Tommy Thornhill



Check previous issues for continuity. As I closed the last issue, I was dealing with the fact that the church is still the church whether assembled or disassembled. The point is that even when the church is disassembled the members who make up the church remain a part of the church. Let me use an illustration with a herd of cows. When the cows are scattered in the pasture, they still belong to the herd even when they are not all together. Think of a covey of birds. When they are scattered, they still belong to the same covey.

The same is true with the church. Members of the church when disassembled from the body still function as individual members of the body in other areas of activities such as business, home life, social affairs. While performing these activities they are not acting as the collective body of the church but are still members of the body. So, with Bible classes. At such times when the Bible classes are being conducted in separate rooms in the same building at the same time, they are not the church assembled. They are individual groups of Christians meeting in classes, but all happen to be members of the same church, functioning simultaneously, to carry out the command of teaching the word of God to other people in the church building under the same roof. They are not functioning as the collective body since the members are scattered into various Bible classes. Yet they are still members of the church, even though not together in the same place at the same time.

Reading that the word of God was taught “publically and from house to house” Acts 5:42; 20:20 some argue that when it is said the word was taught publically it  meant the  “public assembly” of the church and  when in the public assembly they did not divide into groups. They are emphasizing the place. Therefore, they conclude we cannot divide the “public assembly” and have simultaneous Bible classes at the same time. They miss the point of the NT passages mentioned.  The passages simply mean the word was taught in public and private places. The fact teaching was done both publically and privately does not refer to the local church arrangement as some would like for us to believe. No one has the right to bind the place where the Bible is taught, nor the method used to teach it.

While we are in the habit of talking about the “public assembly” when the congregation assembles together to worship God, this is not “Bible terminology.” The word “public” (demosia) as used in the Bible means that “which belongs to people or state, public, in public places in view of all.” It is never used in the NT to refer to the KIND (method, arrangement) of teaching done, but to the PLACE where it was done. The word “private” (Idia) as opposed to public, is “that which pertains to one’s self, one’s own; severally separate.” According to the definitions of the words “public” and “private” the auditorium where we meet is a private place (not owned by the public, nor in view of all, as in a courthouse yard), yet it is a place where people of all ages are invited. However, some of the Bible classes are even MORE private than that. Our classes are “by oneself apart from others – of several apart from others.” That is what characterizes Bible classes. They are held in a “private place” with only a “private” few expected to be present. By this I mean when we have a class of 3-5 year olds, other age groups are not usually expected to be in that same class. So, to argue that Bible classes are unscriptural because they are private as opposed to the public assembly is to apply the words wrongly.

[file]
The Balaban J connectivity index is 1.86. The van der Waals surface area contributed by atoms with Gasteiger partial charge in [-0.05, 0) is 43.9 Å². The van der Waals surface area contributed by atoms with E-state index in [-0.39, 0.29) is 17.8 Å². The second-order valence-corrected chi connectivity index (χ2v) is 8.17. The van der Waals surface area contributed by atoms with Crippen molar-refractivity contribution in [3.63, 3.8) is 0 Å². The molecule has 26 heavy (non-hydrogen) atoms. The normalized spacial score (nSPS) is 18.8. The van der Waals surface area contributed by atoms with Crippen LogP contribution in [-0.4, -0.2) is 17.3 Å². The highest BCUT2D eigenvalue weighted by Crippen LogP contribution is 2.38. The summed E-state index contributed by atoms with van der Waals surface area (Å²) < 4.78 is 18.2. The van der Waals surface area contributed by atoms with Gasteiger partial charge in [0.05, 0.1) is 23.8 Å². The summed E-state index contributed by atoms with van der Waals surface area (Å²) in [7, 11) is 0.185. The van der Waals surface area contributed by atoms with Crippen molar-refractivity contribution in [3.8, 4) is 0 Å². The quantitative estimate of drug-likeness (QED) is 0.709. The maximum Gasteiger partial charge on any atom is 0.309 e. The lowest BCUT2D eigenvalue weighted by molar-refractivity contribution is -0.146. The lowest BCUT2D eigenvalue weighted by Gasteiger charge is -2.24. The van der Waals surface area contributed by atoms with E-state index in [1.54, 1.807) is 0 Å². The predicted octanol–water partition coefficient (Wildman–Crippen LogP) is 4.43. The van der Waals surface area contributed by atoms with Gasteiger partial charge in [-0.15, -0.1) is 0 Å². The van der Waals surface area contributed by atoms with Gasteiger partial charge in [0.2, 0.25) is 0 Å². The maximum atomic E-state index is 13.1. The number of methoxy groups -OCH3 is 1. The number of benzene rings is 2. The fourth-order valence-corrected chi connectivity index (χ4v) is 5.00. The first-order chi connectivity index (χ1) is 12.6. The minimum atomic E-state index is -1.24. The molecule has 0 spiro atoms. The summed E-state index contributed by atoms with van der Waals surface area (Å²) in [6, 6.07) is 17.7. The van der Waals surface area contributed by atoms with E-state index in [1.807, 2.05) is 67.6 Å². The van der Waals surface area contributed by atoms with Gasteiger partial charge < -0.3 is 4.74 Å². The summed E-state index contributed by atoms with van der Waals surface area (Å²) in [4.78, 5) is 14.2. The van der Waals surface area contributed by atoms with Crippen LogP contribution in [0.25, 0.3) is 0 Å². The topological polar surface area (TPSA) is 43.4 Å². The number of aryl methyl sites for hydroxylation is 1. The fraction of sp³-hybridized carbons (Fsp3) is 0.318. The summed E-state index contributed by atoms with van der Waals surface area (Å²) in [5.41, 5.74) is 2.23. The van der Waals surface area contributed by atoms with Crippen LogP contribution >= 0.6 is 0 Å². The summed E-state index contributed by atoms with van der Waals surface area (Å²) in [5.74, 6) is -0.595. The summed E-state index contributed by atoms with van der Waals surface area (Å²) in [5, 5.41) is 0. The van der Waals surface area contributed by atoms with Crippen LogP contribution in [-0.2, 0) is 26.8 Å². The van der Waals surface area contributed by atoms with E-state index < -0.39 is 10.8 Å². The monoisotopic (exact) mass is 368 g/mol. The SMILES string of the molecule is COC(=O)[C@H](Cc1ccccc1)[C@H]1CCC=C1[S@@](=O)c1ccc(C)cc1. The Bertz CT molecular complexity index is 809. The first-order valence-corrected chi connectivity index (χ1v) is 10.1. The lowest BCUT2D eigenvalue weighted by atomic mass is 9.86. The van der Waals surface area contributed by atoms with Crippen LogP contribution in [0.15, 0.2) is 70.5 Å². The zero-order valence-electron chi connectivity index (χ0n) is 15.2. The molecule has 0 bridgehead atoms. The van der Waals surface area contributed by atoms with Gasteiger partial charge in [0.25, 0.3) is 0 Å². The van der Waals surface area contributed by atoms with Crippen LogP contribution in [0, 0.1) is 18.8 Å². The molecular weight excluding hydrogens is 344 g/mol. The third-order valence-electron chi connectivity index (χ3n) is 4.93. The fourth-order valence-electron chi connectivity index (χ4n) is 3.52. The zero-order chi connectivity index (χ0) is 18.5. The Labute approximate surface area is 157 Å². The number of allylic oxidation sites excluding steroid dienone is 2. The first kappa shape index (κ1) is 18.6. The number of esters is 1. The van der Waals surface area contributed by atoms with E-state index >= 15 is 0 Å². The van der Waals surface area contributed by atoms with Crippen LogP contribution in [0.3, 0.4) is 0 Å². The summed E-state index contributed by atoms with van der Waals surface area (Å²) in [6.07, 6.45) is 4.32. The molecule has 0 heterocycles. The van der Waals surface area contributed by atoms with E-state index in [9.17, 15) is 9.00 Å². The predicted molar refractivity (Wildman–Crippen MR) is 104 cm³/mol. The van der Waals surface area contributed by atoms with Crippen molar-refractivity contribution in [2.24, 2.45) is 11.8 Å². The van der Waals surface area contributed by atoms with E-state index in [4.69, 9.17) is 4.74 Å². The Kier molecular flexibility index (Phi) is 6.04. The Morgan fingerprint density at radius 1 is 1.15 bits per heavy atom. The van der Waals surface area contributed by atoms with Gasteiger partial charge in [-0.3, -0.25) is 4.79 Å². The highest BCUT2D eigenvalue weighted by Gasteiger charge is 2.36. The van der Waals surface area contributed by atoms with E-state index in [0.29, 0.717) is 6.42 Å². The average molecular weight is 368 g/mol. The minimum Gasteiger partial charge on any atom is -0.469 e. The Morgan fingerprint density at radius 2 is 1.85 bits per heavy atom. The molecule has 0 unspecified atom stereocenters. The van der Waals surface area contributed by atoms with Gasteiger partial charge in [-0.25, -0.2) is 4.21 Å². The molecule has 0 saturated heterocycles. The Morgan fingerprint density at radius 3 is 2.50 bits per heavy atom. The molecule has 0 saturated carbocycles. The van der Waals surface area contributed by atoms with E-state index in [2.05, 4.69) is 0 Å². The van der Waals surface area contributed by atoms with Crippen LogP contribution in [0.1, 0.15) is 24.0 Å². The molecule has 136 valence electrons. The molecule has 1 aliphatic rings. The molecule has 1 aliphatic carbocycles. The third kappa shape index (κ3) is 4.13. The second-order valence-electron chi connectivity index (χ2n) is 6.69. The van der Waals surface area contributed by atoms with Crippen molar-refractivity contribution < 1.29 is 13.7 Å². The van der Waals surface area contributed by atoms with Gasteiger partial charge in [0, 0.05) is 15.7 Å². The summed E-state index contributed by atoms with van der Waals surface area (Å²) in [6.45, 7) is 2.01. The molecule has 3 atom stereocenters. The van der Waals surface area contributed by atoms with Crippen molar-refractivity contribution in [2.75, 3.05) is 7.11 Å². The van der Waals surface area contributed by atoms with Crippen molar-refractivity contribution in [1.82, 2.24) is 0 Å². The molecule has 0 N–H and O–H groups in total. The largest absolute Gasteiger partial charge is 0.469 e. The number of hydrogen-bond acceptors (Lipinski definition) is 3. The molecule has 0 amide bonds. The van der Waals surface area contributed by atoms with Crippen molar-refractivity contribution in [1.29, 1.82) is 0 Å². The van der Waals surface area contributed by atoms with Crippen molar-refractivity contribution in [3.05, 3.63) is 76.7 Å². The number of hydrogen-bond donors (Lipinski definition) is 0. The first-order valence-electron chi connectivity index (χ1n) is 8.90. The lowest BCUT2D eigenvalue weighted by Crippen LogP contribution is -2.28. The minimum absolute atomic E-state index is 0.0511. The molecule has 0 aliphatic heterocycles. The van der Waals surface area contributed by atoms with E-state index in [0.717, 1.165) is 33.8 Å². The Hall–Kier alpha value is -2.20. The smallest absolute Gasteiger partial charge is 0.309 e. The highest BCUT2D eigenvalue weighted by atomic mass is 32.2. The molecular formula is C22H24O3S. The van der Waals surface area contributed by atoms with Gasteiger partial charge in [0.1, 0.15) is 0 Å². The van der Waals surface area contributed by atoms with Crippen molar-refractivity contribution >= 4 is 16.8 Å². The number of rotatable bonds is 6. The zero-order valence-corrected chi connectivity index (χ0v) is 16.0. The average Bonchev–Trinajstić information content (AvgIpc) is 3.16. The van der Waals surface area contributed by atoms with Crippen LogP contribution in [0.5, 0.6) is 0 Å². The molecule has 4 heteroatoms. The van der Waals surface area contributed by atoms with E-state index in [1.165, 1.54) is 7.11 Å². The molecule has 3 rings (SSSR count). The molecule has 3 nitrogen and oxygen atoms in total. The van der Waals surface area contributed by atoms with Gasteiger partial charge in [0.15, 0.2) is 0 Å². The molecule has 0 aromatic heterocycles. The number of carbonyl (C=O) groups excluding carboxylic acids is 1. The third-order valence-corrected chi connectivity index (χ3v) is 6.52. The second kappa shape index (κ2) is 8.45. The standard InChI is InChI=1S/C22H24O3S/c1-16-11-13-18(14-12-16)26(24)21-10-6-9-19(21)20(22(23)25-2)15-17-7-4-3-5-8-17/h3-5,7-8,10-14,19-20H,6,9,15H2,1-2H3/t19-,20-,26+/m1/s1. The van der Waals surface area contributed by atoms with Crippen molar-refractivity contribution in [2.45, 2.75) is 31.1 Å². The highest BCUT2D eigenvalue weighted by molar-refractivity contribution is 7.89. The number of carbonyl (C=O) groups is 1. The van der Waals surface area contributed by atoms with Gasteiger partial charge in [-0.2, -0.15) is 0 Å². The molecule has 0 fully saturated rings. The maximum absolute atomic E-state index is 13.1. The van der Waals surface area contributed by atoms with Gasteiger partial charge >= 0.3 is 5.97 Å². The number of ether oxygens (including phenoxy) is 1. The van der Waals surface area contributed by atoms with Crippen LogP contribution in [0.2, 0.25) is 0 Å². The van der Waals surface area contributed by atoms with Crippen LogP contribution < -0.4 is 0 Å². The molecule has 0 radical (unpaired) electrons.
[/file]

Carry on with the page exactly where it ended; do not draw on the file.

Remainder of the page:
As I have tried to show, Bible classes in the church building are a part of the overall teaching program of the church. Bible classes do not constitute a separate organization from the church, but are simply an organized arrangement used by the congregation to teach truth to different age groups by providing added learning techniques as opposed to the lecture/question, answer approach generally utilized in the adult assembly. Because most teaching from the pulpit is presented at adult level, the Bible classes are the primary channel through which the church is able to mold the hearts of the young. The strength of the church of the future greatly depends on how well we use that channel now.

Even when this is understood some still oppose Bible classes because women generally teach the younger children. Some feel it is wrong for women to teach any class even if the class is composed only of women and young children. People need to understand that the Lord’s authority includes not only a variety of arrangements in teaching the Bible, it also includes, in a limited capacity, women being able to teach. We know women are allowed to teach other women.  Tit.2:3-4 tells us that the older women are to “admonish (teach) the young women to love their husbands, to love their children …” Women (grandmother Lois and mother Eunice) taught Timothy as a child 2.Tim.1:5; 3:14-15. Lydia was teaching women by the riverside in Philippi Acts 16:13 f. A woman can sing with the congregation Eph.5:19; Col.3:16. She can confess the Lord when obeying the gospel Rom.10:9-10. In doing these things a woman is doing the will of God. But I also said her right to teach is limited. We find this limitation stated by Paul in 1.Tim.2:12-14.  We will study how and why a woman is limited in teaching in the next issue.


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